• sarah07003

White Fragility



I found myself quite disturbed emotionally on account of the riots this past weekend all across our nation. I could feel it in my abdomen and solar plexis--that churning and unease that I associate with anxiety. I had trouble releasing it. So I just had to be with it.

Just being with it forced me to examine all the thoughts I had associated with the circumstances going on around me.

At the level of fact, there was violence and looting less than 4 blocks from my house. I watched videos on Facebook of property destruction. Many businesses in this area were broken into and contents destroyed or removed.

The anxiety I felt was fueled primarily by fearful thoughts of what might happen next and confusion about the causes and potential remedies of what was happening now. But the fear was at many levels:

· I feared for my personal safety. This violence came very close, and it did not escape my thinking that it could come to my very block. I wondered if there were any way to protect myself, my home, my family. I could not come up with options that I thought would work in light of what I saw in the videos.

· I feared for the loss of my way of life. I admit that I have a comfortable way of life. And it occurred to me that it was in jeopardy. I could not even walk my dog safely Saturday night. And if my home were destroyed, even if I were not hurt, It would be a mess to clean up and rebuild (if I could even afford to do so). So I feared a future loss. (I did not yet understand that part of this was fear of my loss of privilege as a white woman.)

· I feared for what was happening in our society. I cannot imagine or begin to understand the level of fear and frustration that people of color, especially black men, feel on a daily basis. The “system” is clearly not working for a large proportion of our population giving rise to more fear and frustration and anger.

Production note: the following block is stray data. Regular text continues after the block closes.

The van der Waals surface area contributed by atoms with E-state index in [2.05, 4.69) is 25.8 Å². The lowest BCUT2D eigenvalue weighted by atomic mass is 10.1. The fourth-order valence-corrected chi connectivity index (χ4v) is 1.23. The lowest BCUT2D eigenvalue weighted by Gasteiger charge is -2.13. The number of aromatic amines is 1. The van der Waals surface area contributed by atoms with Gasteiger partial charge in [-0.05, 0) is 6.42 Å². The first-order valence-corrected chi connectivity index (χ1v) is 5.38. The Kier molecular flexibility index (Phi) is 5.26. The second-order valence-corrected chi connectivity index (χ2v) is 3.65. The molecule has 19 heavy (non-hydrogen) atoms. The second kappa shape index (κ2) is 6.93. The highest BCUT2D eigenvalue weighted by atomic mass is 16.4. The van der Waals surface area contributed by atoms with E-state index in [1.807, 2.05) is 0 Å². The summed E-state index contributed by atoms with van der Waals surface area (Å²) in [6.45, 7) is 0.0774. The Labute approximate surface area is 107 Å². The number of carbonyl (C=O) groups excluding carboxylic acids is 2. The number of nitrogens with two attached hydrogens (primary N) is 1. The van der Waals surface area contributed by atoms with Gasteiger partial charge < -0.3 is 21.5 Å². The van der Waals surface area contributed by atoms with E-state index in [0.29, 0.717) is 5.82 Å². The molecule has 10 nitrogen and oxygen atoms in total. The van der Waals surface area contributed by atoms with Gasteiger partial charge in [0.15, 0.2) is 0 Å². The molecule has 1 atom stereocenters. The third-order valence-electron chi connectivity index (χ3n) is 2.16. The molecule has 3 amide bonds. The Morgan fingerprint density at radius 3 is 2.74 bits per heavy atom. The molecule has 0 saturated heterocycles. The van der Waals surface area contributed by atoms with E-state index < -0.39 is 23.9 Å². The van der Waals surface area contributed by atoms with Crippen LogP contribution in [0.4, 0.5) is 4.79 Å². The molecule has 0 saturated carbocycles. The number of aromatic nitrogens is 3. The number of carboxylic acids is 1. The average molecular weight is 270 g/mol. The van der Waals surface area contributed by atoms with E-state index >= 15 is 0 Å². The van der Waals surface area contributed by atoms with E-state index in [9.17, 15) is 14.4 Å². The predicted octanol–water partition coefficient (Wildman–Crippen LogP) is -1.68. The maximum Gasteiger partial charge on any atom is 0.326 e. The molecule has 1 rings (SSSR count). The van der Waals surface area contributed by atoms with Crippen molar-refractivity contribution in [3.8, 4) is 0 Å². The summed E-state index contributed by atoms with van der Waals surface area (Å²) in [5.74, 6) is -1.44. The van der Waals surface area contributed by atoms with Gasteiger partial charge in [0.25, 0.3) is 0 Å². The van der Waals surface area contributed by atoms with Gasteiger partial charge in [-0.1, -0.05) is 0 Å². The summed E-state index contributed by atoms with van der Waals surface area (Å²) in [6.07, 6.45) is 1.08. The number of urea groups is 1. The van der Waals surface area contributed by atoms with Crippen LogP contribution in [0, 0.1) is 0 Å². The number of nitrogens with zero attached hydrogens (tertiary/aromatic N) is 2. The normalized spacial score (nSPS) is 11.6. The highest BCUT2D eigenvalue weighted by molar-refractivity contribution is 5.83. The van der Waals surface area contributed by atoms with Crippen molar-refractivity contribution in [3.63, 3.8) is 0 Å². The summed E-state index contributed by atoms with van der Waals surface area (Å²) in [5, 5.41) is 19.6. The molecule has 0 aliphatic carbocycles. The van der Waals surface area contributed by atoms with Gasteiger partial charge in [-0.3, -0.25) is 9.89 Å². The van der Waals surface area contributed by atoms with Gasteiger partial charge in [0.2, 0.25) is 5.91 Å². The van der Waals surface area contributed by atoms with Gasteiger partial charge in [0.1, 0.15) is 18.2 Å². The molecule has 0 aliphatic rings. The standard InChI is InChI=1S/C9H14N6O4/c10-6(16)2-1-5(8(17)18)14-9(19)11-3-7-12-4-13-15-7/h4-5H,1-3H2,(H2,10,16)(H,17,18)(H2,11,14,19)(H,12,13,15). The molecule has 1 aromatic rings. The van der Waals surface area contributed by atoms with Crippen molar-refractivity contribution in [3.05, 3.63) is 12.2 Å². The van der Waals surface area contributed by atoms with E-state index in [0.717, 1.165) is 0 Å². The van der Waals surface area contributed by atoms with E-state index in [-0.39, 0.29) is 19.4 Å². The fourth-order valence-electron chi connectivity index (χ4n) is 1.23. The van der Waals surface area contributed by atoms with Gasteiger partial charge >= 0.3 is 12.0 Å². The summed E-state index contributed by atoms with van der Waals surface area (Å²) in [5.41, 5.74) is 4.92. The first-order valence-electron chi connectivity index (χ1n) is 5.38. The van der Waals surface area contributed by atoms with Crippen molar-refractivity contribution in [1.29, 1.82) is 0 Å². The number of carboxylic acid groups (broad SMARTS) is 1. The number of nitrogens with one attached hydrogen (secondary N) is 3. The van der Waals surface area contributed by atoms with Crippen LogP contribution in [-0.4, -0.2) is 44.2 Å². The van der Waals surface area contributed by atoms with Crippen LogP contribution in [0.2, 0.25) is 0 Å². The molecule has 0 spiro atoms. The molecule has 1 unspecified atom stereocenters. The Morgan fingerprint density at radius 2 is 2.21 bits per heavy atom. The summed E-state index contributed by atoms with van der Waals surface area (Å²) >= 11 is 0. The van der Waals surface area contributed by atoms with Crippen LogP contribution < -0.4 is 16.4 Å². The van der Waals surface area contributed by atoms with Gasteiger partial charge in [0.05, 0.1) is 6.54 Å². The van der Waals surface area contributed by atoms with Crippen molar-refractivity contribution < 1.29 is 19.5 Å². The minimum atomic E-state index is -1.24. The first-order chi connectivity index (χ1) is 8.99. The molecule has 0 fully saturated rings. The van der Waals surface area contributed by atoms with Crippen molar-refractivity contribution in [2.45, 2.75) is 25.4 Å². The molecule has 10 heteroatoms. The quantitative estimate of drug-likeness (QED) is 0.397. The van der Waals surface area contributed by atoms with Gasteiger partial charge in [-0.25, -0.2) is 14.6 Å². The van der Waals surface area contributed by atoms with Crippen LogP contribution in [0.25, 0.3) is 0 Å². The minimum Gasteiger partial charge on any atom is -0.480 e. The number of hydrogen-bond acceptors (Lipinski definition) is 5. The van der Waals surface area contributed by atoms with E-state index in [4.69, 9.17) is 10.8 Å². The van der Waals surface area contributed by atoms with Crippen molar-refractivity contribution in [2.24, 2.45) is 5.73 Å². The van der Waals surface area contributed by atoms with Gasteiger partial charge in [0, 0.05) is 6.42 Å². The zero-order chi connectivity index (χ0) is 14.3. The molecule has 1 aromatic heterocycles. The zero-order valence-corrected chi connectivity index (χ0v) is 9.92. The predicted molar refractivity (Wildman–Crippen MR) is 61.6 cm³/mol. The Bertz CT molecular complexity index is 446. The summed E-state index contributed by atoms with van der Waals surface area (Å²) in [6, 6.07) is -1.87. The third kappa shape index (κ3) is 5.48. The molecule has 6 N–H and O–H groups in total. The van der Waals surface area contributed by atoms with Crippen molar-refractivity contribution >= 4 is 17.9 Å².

But I—I, who preaches empowerment--felt powerless to do anything about it.

And then, I did the wrong thing. I called an African-American friend and confessed I was having trouble processing all that was happening. I shared with her some of my fears and confusion. (I am grateful that she was willing to take the time to steer me in the right direction to process what was going on. But I also know that I should have reached out to a white woman instead.)

My friend suggested to me that I was experiencing “White Fragility,” a set of unconscious beliefs and ways of thinking that is designed to protect my place of privilege as a white person in this world. She then directed me to a talk “Dr. Robin DiAngelo discusses ‘White Fragility.’” https://www.youtube.com/watch?v=45ey4jgoxeU

I highly recommend it, but, if you are white, you will likely feel uncomfortable.

I asked my friend what I, as a white woman, can do to make the world a better place when it comes to racism. She suggested that I buy the book and discuss it with all my white women friends.

But here is what I also know. No good and sustainable solution is going to arise from fearful and angry energy. And no good and sustainable solution can leave any portion of the population out. We are going to have to find a way to develop a new collective consciousness and awareness to enable us to all work together.

Einstein once said, “No problem can be solved from the same consciousness that created it.” So what is the answer to creating a new shared consciousness that could lead to lasting and just solutions?

I think we have to get very clear about where we are and our individual role in creating the current state of affairs. I am willing to do my own inner work on this subject. I am willing to examine my role in the current “system.”

And then I think we need to come together throwing all our preconceived notions of right and wrong out the window.

I am willing to look at what my current level of consciousness is on the subject. And I am willing to join with others to access a different level.

I bought the book White Fragility by Dr. Robin DiAngelo on Audible. I will be listening to the whole thing as I walk my dog, which I believe I can do now in relative safety. If you want to join me in discussing it, reach out to sarah@bookofyou.com.

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Sarah E. Brown 2019